Updated

Thunderbolt is optional in USB4, USB4 spec says

The USB-IF is leaving it up to device implementers whether to implement Thunderbolt.

thunderbolt 3 USB4
Intel

The USB Implementers Forum has published the USB4 specification, as promised, though with one disappointment: Thunderbolt support is optional, meaning that there may be confusion over which devices can support what protocol.

When the USB4 spec was announced, the revelation was that it would integrate the Thunderbolt 3 specification for display and data connectivity that Intel had developed. Intel said at the time that it would contribute the Thunderbolt specification to the USB Promoter Group, and a spokeswoman has confirmed that. Intel also said the new, higher-speed 40Gbps protocol would use a USB-C cable. That all appears to be true. 

But the assumption that USB4 would always include Thunderbolt is, according to the specification, not always true. The published spec makes it clear: It’s up to USB4 device makers to support Thunderbolt. 

For its part, the USB Implementers Forum released a lengthy statement clarifying the issue, and making clear that they believe many PC vendors, at least, will support a joint USB/Thunderbolt implementation.

"Regarding USB4 specification’s optional support for Thunderbolt 3, USB-IF anticipates PC vendors to broadly support Thunderbolt 3 compatibility in their USB4 solutions given Thunderbolt 3 compatibility is now included in the USB4 specification and therefore royalty free for formal adopters," the USB-IF said in a statement. "That said, Intel still maintains the Thunderbolt 3 branding/certification so consumers can look for the appropriate Thunderbolt 3 logo and brand name to ensure the USB4 product in question has the expected Thunderbolt 3 compatibility. Furthermore, the decision was made not to make Thunderbolt 3 compatibility a USB4 specification requirement as certain manufacturers (e.g. smartphone makers) likely won’t need to add the extra capabilities that come with Thunderbolt 3 compatibility when designing their USB4 products."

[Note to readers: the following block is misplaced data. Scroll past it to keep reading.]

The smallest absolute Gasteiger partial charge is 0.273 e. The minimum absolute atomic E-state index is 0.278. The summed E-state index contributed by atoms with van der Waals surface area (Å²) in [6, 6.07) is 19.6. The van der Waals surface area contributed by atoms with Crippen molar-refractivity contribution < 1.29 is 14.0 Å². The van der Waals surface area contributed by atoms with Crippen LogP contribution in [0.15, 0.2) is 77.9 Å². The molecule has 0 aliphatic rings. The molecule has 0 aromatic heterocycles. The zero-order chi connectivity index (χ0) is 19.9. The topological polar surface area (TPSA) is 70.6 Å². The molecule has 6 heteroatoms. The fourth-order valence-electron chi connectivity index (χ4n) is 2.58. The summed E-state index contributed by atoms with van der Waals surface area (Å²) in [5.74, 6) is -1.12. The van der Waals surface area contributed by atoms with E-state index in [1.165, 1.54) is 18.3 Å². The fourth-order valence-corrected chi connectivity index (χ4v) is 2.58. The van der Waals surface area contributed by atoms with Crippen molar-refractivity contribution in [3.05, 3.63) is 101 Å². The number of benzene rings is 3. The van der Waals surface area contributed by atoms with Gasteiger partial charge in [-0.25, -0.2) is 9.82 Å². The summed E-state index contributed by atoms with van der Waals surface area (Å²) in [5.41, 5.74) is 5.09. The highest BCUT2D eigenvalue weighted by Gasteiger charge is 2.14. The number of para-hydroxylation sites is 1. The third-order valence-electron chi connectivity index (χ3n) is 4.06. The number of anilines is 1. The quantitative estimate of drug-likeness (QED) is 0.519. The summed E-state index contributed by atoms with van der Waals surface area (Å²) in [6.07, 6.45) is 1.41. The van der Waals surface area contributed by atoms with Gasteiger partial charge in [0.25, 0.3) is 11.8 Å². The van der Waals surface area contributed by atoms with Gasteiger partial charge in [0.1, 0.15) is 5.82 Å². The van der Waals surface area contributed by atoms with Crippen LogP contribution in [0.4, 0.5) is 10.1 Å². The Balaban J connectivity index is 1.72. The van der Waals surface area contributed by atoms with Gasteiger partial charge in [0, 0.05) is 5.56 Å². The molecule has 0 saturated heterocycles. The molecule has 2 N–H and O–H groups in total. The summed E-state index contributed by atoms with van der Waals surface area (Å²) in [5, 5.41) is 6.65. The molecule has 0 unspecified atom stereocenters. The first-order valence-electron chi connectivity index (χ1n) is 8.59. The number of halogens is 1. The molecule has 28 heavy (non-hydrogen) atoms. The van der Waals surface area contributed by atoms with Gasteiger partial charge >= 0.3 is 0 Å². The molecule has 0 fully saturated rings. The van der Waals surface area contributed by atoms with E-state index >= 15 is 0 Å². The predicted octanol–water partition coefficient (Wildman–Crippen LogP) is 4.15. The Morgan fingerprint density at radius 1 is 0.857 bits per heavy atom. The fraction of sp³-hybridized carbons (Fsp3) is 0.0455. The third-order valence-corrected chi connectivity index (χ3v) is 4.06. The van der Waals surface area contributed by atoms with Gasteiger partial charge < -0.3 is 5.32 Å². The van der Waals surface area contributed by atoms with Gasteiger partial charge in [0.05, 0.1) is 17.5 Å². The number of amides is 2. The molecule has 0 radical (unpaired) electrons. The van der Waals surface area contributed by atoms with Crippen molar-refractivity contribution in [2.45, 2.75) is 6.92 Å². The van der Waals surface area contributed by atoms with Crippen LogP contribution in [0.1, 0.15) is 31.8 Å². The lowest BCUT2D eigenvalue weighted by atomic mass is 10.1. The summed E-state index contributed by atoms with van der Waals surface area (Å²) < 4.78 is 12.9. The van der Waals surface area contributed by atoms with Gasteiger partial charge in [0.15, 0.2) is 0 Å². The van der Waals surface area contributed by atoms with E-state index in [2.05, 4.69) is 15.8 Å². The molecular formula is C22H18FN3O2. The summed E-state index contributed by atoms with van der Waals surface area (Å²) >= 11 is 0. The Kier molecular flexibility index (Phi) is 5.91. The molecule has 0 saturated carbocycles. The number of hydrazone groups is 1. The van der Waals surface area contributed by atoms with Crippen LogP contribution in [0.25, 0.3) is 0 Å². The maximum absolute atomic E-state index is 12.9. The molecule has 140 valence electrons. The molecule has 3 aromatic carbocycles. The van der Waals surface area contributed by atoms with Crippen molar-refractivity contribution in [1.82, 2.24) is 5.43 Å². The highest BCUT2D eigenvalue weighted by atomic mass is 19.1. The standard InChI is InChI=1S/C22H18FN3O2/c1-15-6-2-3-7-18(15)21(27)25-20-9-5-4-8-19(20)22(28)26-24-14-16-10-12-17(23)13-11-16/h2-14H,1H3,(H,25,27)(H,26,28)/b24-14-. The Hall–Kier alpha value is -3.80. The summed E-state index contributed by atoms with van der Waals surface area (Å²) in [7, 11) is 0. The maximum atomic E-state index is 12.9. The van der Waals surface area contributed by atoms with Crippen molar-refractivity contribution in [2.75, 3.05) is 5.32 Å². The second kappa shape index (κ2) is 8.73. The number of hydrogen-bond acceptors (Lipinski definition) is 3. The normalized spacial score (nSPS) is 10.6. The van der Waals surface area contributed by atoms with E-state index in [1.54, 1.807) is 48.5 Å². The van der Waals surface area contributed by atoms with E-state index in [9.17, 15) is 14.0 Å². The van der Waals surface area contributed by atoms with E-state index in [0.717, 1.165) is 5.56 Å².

Labeling may be an issue

Unfortunately, that doesn’t help clear up what a USB-C port “means” when consumers see it on a laptop. Does it use USB 3.2 Gen 2x2, or just Gen 2? Or the new USB4, which is also referred to as USB Gen3x2? Does it include Thunderbolt 3? Power delivery? DisplayPort? 

Technically, there are some differences between USB4 and Thunderbolt, which device makers have to allow for. Signaling rates for USB devices are 10Gbps for Gen 2 USB devices and 20Gbps for Gen 3 devices. But devices makers who opt to support Thunderbolt have to support Thunderbolt 3-compatible rates of 10.3125Gbps (for Gen 2) and 20.625 Gbps (for Gen 3) devices.

Otherwise, there’s really no difference between USB 3.2 and USB4, as far as the data architecture is concerned—it’s still predicated on what the USB-IF calls “Enhanced SuperSpeed USB,” according to the specification.

“The difference with USB4 versus USB 3.2 is that USB4 is a connection-oriented, tunneling architecture designed to combine multiple protocols onto a single physical interface, so that the total speed and performance of the USB4 Fabric can be dynamically shared,” the USB-IF says. “USB4 allows for USB data transfers to operate in parallel with other independent protocols specific to display, load/store and host-to-host interfaces. Additionally, USB4 extends performance beyond the 20 Gbps (Gen 2 x 2) of USB 3.2 to 40 Gbps (Gen 3 x 2) over the same dual-lane, dual-simplex architecture.”

Unfortunately, that’s little consolation when trying to make sense of the USB-C ports that are becoming increasingly common on the side of laptops. A one-size-fits-all USB-C connector sounds like a good thing, but hardware makers are going to need to indicate clearly the capability of each connector, or risk frustrating customers who simply can’t remember which port does what.

This story was updated at 4:56 PM with additional comment from the USB-IF. 

This story, "Thunderbolt is optional in USB4, USB4 spec says" was originally published by PCWorld.

  
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